After Milanna was stabilised, doctors explained to Ms Batstone she had developed TSS, which is caused by bacteria getting into the body and releasing harmful toxins.

Ms Batstone said: ‘I only knew what toxic shock syndrome was from reading about it on tampon boxes, as tampons can cause it. I didn’t realise it was something kids could get. 

‘It was frightening because, although I didn’t know much about it, I did know it was really serious.

‘The doctor who diagnosed her said we were lucky, because it’s quite rare, and they don’t always spot it quickly. Luckily, our doctor had treated a patient with it a few months earlier, so she recognised it straight away. 

‘If it wasn’t for that doctor, I don’t think Milanna would be here today.’

Milanna spent days in hospital, including her third birthday, where nurses gave her gifts

Milanna spent days in hospital, including her third birthday, where nurses gave her gifts

Her mother is keen to raise awareness of the condition (pictured before the incident)

Her mother is keen to raise awareness of the condition (pictured before the incident)

There is a chance Milanna could develop the syndrome again (pictured before)

There is a chance Milanna could develop the syndrome again (pictured before)

‘There’s a risk that she could develop it again’ 

Once stable, Milanna was transferred to a general ward where she stayed for five days.

Ms Batstone said: ‘We were really upset, because she was in there for her birthday.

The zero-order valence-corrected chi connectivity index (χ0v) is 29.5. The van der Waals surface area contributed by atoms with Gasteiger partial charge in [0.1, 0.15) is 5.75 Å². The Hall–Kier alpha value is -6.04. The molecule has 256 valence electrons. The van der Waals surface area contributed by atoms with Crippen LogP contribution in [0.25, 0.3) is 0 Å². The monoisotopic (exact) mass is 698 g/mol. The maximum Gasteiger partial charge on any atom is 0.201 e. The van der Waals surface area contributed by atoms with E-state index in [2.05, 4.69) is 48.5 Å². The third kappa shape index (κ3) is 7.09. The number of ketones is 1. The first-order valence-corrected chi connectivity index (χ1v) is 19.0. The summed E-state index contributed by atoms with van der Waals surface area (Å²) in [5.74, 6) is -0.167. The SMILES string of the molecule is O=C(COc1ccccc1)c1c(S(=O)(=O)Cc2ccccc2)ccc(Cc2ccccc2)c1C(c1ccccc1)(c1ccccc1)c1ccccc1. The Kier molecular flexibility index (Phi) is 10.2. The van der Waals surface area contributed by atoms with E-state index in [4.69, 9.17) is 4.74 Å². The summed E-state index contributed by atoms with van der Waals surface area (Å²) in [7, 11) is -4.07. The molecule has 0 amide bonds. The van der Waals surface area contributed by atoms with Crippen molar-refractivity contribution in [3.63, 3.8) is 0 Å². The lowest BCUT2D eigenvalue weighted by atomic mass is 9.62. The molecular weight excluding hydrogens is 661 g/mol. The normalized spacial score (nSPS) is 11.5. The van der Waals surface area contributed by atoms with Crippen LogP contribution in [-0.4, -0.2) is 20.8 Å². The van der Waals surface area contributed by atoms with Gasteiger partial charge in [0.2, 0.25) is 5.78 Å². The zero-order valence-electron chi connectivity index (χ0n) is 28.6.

‘Still, the nurses were amazing and they surprised her with a present – a doll with accessories and a handmade bag, so she would at least have something to open.’ 

Ms Batstone, who is working with the charity TSS Aware, is keen to raise awareness of the symptoms of the condition.

She said: ‘I would advise anyone who experiences symptoms – which include a high temperature, a headache, chills, muscle aches, a sore throat, vomiting, diarrhoea, a widespread sunburn-like rash, the whites of the eyes, lips and tongue turning bright red, dizziness or fainting, breathing difficulties, confusion and drowsiness – to go straight to hospital.

‘It might just be a cold or flu, but it’s not worth taking the risk. If you get treatment quickly, you can make a full recovery.

Ms Batstone hopes that, despite her ordeal, Milanna will not suffer any long-term effects from TSS.

She said: ‘There’s a risk that she could develop it again as having it before means your body is more likely to react that way again.

‘If we see any signs, we will have to take her to hospital immediately. If she falls over and cuts herself, we also need to keep an eye on any wounds. I’m going to be extremely vigilant and really wary of everything.’

Find more information about TSS here.  

Read more at DailyMail.co.uk